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Thursday, 24 April 2014

Stamp of disapproval

Asia's property taxes are covert capital controls

Asia’s city-states are experimenting with a new form of capital controls: property taxes. In its latest effort to cool the market, Hong Kong has hiked stamp duty for real-estate transactions, apart from those that involve local first-time buyers. Discriminating against foreign speculators may distort the market and have limited success in constraining prices. Yet its popular appeal is clear.

Property markets in Hong Kong and Singapore are showing distinctly bubble-like characteristics. Despite repeated attempts by the authorities to reign in speculation, prices just keep rising. Residential real estate in Hong Kong has more than doubled in value since 1999: commercial property is up 250 percent. Buyers are now rushing to snap up hotel rooms – which may be exempt from residential taxes – and even parking spaces.

Yet the risks to the financial system appear to be contained. Monetary authorities in both city-states have intervened to prevent excessive borrowing: the average new Hong Kong mortgage accounts for less than 55 per cent of the value of the property. And banks must now assume that mortgage rates will rise by a full 3 percentage points when assessing borrowers’ ability to service their debt.

The problem is that Hong Kong and Singapore are seen as safe havens for foreign investors desperate for secure assets. And rising real estate costs cause social tension. Expensive property is one of the main reasons for popular discontent in both city-states.

That’s why both have decided to discriminate against foreign real-estate buyers. In December 2011, Singapore introduced an additional 10 percent levy for purchases by non-residents that it hiked to 15 percent in January this year. Hong Kong adopted its own 15 percent tax last autumn. Add in the latest measures, and the extra tax is significant: a Hong Kong resident who doesn’t already own property will pay 3 percent of the purchase price when buying a HK$5m ($645,000) apartment. A non-resident buying the same apartment will have to hand over 21 percent.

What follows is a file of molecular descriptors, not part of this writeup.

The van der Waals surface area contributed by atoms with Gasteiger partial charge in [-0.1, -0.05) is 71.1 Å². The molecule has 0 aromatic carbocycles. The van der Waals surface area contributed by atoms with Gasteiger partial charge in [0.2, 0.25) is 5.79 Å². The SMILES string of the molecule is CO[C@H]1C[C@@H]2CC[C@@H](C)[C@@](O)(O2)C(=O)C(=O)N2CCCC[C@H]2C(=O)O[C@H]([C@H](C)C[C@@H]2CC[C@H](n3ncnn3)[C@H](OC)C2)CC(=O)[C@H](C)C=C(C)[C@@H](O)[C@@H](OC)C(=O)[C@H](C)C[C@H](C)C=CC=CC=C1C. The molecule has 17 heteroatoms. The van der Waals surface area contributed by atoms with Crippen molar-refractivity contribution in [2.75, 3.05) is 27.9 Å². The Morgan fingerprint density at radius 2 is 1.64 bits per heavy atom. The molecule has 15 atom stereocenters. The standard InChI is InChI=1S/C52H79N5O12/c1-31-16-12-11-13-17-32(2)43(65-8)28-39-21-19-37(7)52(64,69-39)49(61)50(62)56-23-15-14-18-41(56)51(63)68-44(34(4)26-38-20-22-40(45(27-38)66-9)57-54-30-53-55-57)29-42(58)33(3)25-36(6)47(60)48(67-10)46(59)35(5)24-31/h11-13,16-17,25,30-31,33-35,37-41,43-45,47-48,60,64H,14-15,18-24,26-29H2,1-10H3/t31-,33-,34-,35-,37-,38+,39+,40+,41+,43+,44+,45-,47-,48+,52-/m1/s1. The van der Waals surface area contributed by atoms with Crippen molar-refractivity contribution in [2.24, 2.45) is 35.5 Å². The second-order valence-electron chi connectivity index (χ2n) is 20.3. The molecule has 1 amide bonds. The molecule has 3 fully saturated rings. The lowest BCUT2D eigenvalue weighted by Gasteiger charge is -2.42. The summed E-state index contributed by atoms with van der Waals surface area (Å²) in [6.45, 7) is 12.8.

So far, the measures have only succeeded in slowing, rather than reversing, the rise in property prices. Yet as long as investors are desperately looking for somewhere to park their cash, the pressure for further controls will only increase.

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Context News

Hong Kong on Feb. 22 raised stamp duties for real estate purchases in an attempt to cool overheating in the real estate sector.

Financial Secretary John Tsang said “exuberance has regained momentum” in Hong Kong’s property market. He said the measures were needed to keep the potential economic risk from spreading in the financial hub.

“The risk of an asset bubble is increasing. If we allow the bubble to grow, in the end it will affect the macroeconomy and also the stability of the financial system. It will be very damaging to society,” Tsang told reporters.

For flats costing less than HK$2 million (about $258,000), the stamp duty was increased from HK$100 to 1.5 percent of the transaction price. The stamp duty for other properties was doubled to as much as 8.5 percent of the transaction price.

However, the increased stamp duties will not apply to Hong Kong residents who do not already own property in the city.

The government also said it would standardise the stamp duty regime for non-residential properties such as shops, factory space, office space and even car parking spaces to avoid speculative hot money flowing into these other categories.

Separately, the Hong Kong Monetary Authority said banks would be required to assume a 300 basis point increase in mortgage rates when testing borrowers’ ability to repay loans. It also said banks would have to apply minimum risk-weights of 15 percent to mortgage loans when calculating how much capital to set aside.

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